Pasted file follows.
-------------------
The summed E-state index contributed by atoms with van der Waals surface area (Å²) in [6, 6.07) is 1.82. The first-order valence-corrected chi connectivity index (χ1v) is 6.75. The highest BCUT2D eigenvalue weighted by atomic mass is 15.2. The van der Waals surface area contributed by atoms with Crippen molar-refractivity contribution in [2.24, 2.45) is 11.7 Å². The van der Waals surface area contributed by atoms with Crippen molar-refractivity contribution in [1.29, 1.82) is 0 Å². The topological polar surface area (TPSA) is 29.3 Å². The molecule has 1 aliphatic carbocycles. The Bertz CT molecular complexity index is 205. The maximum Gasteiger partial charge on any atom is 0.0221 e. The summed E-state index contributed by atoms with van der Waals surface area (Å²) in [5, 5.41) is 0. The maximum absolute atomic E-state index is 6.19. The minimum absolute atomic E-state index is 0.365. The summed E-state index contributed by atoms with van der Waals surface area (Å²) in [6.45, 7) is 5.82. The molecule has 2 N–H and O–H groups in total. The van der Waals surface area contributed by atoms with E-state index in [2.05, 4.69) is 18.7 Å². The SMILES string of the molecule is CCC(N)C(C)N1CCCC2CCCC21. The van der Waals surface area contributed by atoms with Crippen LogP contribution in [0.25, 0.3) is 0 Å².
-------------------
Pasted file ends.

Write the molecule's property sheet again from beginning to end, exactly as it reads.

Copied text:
The summed E-state index contributed by atoms with van der Waals surface area (Å²) in [6, 6.07) is 1.82. The first-order valence-corrected chi connectivity index (χ1v) is 6.75. The highest BCUT2D eigenvalue weighted by atomic mass is 15.2. The van der Waals surface area contributed by atoms with Crippen molar-refractivity contribution in [2.24, 2.45) is 11.7 Å². The van der Waals surface area contributed by atoms with Crippen molar-refractivity contribution in [1.29, 1.82) is 0 Å². The topological polar surface area (TPSA) is 29.3 Å². The molecule has 1 aliphatic carbocycles. The Bertz CT molecular complexity index is 205. The maximum Gasteiger partial charge on any atom is 0.0221 e. The summed E-state index contributed by atoms with van der Waals surface area (Å²) in [5, 5.41) is 0. The maximum absolute atomic E-state index is 6.19. The minimum absolute atomic E-state index is 0.365. The summed E-state index contributed by atoms with van der Waals surface area (Å²) in [6.45, 7) is 5.82. The molecule has 2 N–H and O–H groups in total. The van der Waals surface area contributed by atoms with E-state index in [2.05, 4.69) is 18.7 Å². The SMILES string of the molecule is CCC(N)C(C)N1CCCC2CCCC21. The van der Waals surface area contributed by atoms with Crippen LogP contribution in [0.25, 0.3) is 0 Å².